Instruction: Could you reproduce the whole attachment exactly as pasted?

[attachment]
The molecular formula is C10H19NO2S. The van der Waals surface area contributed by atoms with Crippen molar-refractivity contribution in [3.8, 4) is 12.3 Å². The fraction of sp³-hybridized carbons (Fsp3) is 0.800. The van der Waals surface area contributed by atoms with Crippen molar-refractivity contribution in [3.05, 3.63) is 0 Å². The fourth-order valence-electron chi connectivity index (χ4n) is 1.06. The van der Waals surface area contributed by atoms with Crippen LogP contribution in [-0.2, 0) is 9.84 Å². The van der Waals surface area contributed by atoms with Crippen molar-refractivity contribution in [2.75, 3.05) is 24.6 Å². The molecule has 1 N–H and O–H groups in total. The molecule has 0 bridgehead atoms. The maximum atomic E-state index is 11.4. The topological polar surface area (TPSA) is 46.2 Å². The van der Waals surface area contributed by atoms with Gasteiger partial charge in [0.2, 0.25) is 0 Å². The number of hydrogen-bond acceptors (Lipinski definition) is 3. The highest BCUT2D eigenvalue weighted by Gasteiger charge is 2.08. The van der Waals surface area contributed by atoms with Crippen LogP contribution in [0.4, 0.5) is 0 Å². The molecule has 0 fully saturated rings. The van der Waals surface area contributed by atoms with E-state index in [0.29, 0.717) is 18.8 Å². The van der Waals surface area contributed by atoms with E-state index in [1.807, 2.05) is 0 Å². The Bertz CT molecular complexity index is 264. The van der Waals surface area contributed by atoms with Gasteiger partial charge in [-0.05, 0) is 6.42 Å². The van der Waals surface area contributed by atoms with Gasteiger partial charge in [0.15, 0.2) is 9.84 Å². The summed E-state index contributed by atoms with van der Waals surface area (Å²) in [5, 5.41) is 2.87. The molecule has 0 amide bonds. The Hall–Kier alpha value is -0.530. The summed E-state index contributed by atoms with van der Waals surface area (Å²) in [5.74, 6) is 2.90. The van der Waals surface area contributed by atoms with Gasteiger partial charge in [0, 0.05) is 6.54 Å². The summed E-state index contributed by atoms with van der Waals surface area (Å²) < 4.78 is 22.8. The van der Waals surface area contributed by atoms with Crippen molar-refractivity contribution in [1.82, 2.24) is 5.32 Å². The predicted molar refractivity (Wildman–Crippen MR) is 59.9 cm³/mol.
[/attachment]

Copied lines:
The molecular formula is C10H19NO2S. The van der Waals surface area contributed by atoms with Crippen molar-refractivity contribution in [3.8, 4) is 12.3 Å². The fraction of sp³-hybridized carbons (Fsp3) is 0.800. The van der Waals surface area contributed by atoms with Crippen molar-refractivity contribution in [3.05, 3.63) is 0 Å². The fourth-order valence-electron chi connectivity index (χ4n) is 1.06. The van der Waals surface area contributed by atoms with Crippen LogP contribution in [-0.2, 0) is 9.84 Å². The van der Waals surface area contributed by atoms with Crippen molar-refractivity contribution in [2.75, 3.05) is 24.6 Å². The molecule has 1 N–H and O–H groups in total. The molecule has 0 bridgehead atoms. The maximum atomic E-state index is 11.4. The topological polar surface area (TPSA) is 46.2 Å². The van der Waals surface area contributed by atoms with Gasteiger partial charge in [0.2, 0.25) is 0 Å². The number of hydrogen-bond acceptors (Lipinski definition) is 3. The highest BCUT2D eigenvalue weighted by Gasteiger charge is 2.08. The van der Waals surface area contributed by atoms with Crippen LogP contribution in [0.4, 0.5) is 0 Å². The molecule has 0 fully saturated rings. The van der Waals surface area contributed by atoms with E-state index in [0.29, 0.717) is 18.8 Å². The van der Waals surface area contributed by atoms with E-state index in [1.807, 2.05) is 0 Å². The Bertz CT molecular complexity index is 264. The van der Waals surface area contributed by atoms with Gasteiger partial charge in [-0.05, 0) is 6.42 Å². The van der Waals surface area contributed by atoms with Gasteiger partial charge in [0.15, 0.2) is 9.84 Å². The summed E-state index contributed by atoms with van der Waals surface area (Å²) in [5, 5.41) is 2.87. The molecule has 0 amide bonds. The Hall–Kier alpha value is -0.530. The summed E-state index contributed by atoms with van der Waals surface area (Å²) in [5.74, 6) is 2.90. The van der Waals surface area contributed by atoms with Gasteiger partial charge in [0, 0.05) is 6.54 Å². The summed E-state index contributed by atoms with van der Waals surface area (Å²) < 4.78 is 22.8. The van der Waals surface area contributed by atoms with Crippen molar-refractivity contribution in [1.82, 2.24) is 5.32 Å². The predicted molar refractivity (Wildman–Crippen MR) is 59.9 cm³/mol.